The Australian government has achieved its cheapest price yet in the largest auction of emission reductions to date, but critics say that the real cost of the policy is something completely different – $90 for every increase in emissions rather than a cut.
The Clean Energy regulator announced on Thursday that it had sold contracted to buy 50.47 million tonnes of abatement at an average price of $10.23 a tonne, or a total of $516 million. This takes the total in the three auctions to date to $1.7 billion at an average price of $12.10.
Like the previous auctions, most of the reductions were achieved through vegetation programs, with this auction including a large amount of abatement from regrowth along the coastline and in tributaries along the Great Barrier Reef. Those projects have been aggregated by GreenCollar.
Environment minister Greg Hunt trumpeted the results,, saying it was proof that the government is “hitting our targets and tackling climate change without Labor’s electricity tax.” He said it also showed it was not a handout to large polluters.
But critics are not so sure. The Climate Institute, in response to Hunt’s previously de-masked claims that Labor’s carbon price cost $1300 a tonne, said the result of Direct Action and its Emissions Reduction Fund was to increase, rather than decrease, Australia’s emissions levels at a cost of $90/tonne.
“After three auctions, the Emissions Reduction Fund has now used up 67 per cent of its budget, but has contracted for only 3 per cent of the emission reductions needed for Australia to meet the objectives of the Paris Agreement it has just signed,” said Climate Institute CEO, John Connor.
“Based on the logic of claims made by the government, taxpayers have funded Australia’s rising carbon pollution at about $90 per tonne.
It reached this figure by comparing ERF spending to date with the reported change in national emissions since the ERF has been in operation, which have shown a constant rise, including a 5.5 per cent lift in emissions from the energy sector.
“This calculation uses the same logic as that underpinning the Government’s incorrect “untenable” claim that the carbon price cost $1300 per tonne to reduce emissions,” the TCI said.
“Both calculations are overly simplistic – they ignore the fact that both the carbon price and the ERF only tackle a sub-set of national emissions, assume budget revenue or spending is a net cost, and also ignore other factors driving emissions up and down.” Yet, it showed that Direct Action could not achieve its targets.
Industry analyst Reputex said while the latest auction had achieved the lowest price to date, with the help of a one “mega-projects” dragging down the average price, the price in future auctions was likely to rise.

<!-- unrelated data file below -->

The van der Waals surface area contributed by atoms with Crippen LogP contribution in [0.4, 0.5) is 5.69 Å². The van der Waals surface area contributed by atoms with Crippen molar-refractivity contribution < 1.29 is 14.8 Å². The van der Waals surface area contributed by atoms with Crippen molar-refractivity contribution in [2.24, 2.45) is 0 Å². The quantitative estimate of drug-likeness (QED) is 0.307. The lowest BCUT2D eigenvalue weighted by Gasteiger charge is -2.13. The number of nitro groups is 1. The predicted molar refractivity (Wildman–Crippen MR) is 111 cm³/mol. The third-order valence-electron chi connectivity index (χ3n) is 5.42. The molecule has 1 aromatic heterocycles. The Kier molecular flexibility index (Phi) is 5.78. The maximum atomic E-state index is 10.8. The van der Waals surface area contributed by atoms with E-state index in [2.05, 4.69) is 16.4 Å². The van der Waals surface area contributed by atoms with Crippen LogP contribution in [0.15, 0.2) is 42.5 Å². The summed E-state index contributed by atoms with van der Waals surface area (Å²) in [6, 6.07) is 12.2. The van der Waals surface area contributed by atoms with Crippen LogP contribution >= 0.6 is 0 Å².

“We believe the ERF may now have arrived at a price trough – there is likely to be little abatement offered at prices lower to this in the next auction,” senior analyst Hugh Grossman said. “We may see prices rise from this floor.”
Grossman also noted that while, in isolation, the ERF has been successful in contracting a large volume of credits, it has not curbed Australia’s emissions growth.
“The rate of annual emissions growth continues to outpace credits contracted by the ERF. This growth is driven by Australia’s largest emitting companies, which have to date not participated in the ERF due to the voluntary nature of the scheme, and the large up-front costs.
“Current estimates from the Department of Environment indicate that Australian emissions will grow 5 per cent from today, to be 577 Mt CO₂-e in 2020, or 3 per cent above 2000 levels in 2020, despite the ERF. This is short of Australia’s minus 5 per cent target of about 530 Mt CO₂-e in 2020.”
Australia will be able to meet its Kyoto targets for 2020 of a five per cent fall, thanks to an ‘accounting benefit’ of approximately 130 million tonnes, but because emissions have increased, it will compound the cost of action later.
The government has a target of cuts of 26-28 per cent by 2030, although most analysts say this is well short of Australia’s “fair share” of the Paris agreement. Labor has targeted a 45 per cent cut, in line with recommendations from the Climate Change Authority.
If the Coalition is re-elected in the July poll, there is likely to be one, or possibly two more auctions. But no more funding has been allocated beyond the current $2.5 billion budget, and the Coalition has rejected Labor’s proposal for baseline and credit carbon pricing scheme as a new “electricity tax”, even though such a scheme has been recommended by its own advisors as a necessary and obvious evolution of its current scheme.